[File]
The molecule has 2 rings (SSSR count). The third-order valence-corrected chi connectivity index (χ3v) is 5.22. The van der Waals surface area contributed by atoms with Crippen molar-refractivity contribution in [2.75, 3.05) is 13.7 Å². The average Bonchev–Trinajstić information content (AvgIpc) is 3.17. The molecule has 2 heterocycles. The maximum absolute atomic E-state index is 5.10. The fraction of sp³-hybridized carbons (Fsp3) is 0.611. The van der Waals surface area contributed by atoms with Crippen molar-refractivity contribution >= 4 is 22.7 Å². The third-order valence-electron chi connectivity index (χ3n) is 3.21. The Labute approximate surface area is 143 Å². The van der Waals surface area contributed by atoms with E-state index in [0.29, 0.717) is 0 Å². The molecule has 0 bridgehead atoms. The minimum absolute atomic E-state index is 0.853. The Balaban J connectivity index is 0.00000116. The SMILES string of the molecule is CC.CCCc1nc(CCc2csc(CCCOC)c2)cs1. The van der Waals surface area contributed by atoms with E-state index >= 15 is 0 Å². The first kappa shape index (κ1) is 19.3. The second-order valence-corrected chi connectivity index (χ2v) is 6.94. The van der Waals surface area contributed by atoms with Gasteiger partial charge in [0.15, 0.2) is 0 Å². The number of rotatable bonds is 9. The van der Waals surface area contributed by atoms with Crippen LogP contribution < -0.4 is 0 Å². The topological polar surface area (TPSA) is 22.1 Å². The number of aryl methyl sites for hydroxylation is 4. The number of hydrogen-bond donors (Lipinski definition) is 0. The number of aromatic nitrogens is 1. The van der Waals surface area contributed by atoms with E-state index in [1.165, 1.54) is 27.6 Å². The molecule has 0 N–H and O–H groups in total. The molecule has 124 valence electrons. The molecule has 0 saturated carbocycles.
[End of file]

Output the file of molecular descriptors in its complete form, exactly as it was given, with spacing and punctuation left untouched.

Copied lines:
The molecule has 2 rings (SSSR count). The third-order valence-corrected chi connectivity index (χ3v) is 5.22. The van der Waals surface area contributed by atoms with Crippen molar-refractivity contribution in [2.75, 3.05) is 13.7 Å². The average Bonchev–Trinajstić information content (AvgIpc) is 3.17. The molecule has 2 heterocycles. The maximum absolute atomic E-state index is 5.10. The fraction of sp³-hybridized carbons (Fsp3) is 0.611. The van der Waals surface area contributed by atoms with Crippen molar-refractivity contribution >= 4 is 22.7 Å². The third-order valence-electron chi connectivity index (χ3n) is 3.21. The Labute approximate surface area is 143 Å². The van der Waals surface area contributed by atoms with E-state index in [0.29, 0.717) is 0 Å². The molecule has 0 bridgehead atoms. The minimum absolute atomic E-state index is 0.853. The Balaban J connectivity index is 0.00000116. The SMILES string of the molecule is CC.CCCc1nc(CCc2csc(CCCOC)c2)cs1. The van der Waals surface area contributed by atoms with E-state index >= 15 is 0 Å². The first kappa shape index (κ1) is 19.3. The second-order valence-corrected chi connectivity index (χ2v) is 6.94. The van der Waals surface area contributed by atoms with Gasteiger partial charge in [0.15, 0.2) is 0 Å². The number of rotatable bonds is 9. The van der Waals surface area contributed by atoms with Crippen LogP contribution < -0.4 is 0 Å². The topological polar surface area (TPSA) is 22.1 Å². The number of aryl methyl sites for hydroxylation is 4. The number of hydrogen-bond donors (Lipinski definition) is 0. The number of aromatic nitrogens is 1. The van der Waals surface area contributed by atoms with E-state index in [1.165, 1.54) is 27.6 Å². The molecule has 0 N–H and O–H groups in total. The molecule has 124 valence electrons. The molecule has 0 saturated carbocycles.